year three were similar, but the importance of a soil-building cover crop, or legu me grass mixtu re
such as the oat-alfalfa mixtu re used in this study was apparent in the fourth year when organic
corn and soybean yields out-performed the conventional crops.
The researchers thought that timely weed management and sufficient levels of n itrogen, phosphate
and potassium in the organic system contributed to good yields during transition. Yield increases
were obtained after three years because of available n itrogen due to organic amend ments, such as
composted pig manure and the inclusion of forage legu mes and o ther green manures in extended
Soil fertility depends on the constant renewal of b iologically availab le nitrogen to replenish the
organic nitrogen pools for plants to absorb. Total nitrogen levels showed an increase of 457 kg per
hectare in organic soil over four years, or an average increase of 114 kg N per ha per annu m,
sufficient to maintain o rganic nitrogen pools in this system. Total organic calciu m increased 9% in
organic soil over the transition period, with no significant increase in non- organic soil.
The researchers found weed pressure in the organic corn and soybean systems was manageable,
and that it was less in organic soybean than in corn plots where rye was not used as a cover crop.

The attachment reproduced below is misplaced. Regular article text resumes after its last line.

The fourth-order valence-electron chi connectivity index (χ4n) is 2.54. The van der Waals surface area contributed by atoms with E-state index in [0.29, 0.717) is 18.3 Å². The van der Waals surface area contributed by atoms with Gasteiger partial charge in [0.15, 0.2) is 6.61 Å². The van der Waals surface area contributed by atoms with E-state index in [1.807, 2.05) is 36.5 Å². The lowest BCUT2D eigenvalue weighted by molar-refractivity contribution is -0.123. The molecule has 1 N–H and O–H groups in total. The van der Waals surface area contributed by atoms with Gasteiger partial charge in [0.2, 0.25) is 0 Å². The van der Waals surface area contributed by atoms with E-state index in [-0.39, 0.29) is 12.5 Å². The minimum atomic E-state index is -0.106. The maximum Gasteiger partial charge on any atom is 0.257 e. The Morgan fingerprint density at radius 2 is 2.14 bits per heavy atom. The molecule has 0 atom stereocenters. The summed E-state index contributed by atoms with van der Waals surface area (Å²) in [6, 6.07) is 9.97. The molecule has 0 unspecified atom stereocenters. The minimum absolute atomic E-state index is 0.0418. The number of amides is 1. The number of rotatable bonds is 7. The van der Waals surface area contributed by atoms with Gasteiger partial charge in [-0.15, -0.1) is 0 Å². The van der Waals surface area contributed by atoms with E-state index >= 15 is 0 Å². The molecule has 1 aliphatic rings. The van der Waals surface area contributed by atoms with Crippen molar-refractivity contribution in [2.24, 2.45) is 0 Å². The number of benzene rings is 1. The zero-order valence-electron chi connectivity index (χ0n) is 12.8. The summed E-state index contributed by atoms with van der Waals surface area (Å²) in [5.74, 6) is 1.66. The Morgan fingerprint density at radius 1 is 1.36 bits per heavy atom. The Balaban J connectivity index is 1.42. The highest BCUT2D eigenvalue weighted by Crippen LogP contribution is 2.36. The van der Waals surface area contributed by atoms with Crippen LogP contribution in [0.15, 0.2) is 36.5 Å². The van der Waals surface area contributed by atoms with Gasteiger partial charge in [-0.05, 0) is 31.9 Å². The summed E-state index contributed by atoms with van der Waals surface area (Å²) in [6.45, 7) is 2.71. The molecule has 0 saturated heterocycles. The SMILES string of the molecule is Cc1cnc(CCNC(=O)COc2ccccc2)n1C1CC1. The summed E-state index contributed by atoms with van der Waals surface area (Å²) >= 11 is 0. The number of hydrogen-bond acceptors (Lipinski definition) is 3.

In the soybean-rye rotation, weed densities were equivalent to conventional systems in the first
two years, and significantly less in the third year. Grass and broadleaf weed populations varied
between the organic and conventional systems each year, but the impact on yield was considered
negligible. Corn borer and bean leaf beetle populations were similar between systems, again with
no effect on yield.
Economic returns in the organic corn-soybean-oats/alfalfa and the organic corn-soybean-
oats/alfalfa -alfalfa rotations were significantly greater than those in the conventional corn-
soybean rotation, as organic soybean commands premiu m prices in the organic rotation due to
A previous study had found enhanced soil fertility and higher b iodiversity were correlated with
less dependence on inputs in the organic systems, reducing fertilizer and energy inputs by 44%
and pesticide by 97%.
The study continues
This study is ongoing, and will continue to examine the effect of crop sequence and length of
rotation on long-term pest disruption and attraction of beneficial insects into the organic systems.
Earlier work by M iguel Alt ieri at University of California, Berkeley, showed that greater
biological control should occur in organic systems that maintain diverse biota through min imal
pesticide use (see "Agroecology vs ecoagriculture", ISIS report www.i-sis.org.uk).
Potential food quality changes will also be monitored over t ime, so that assessments of the
advantages of organic production over conventional systems can be brought more to t he
foreground of the debate on organic versus conventional production. As organic farmers produce
high quality food without conventional inputs from agribusiness, agribusiness has a vested interest
in denigrating organic systems on any account. This research is essential in countering the
corporate disinformation campaign.
This article can be found on the I-S IS website at http:// www.i-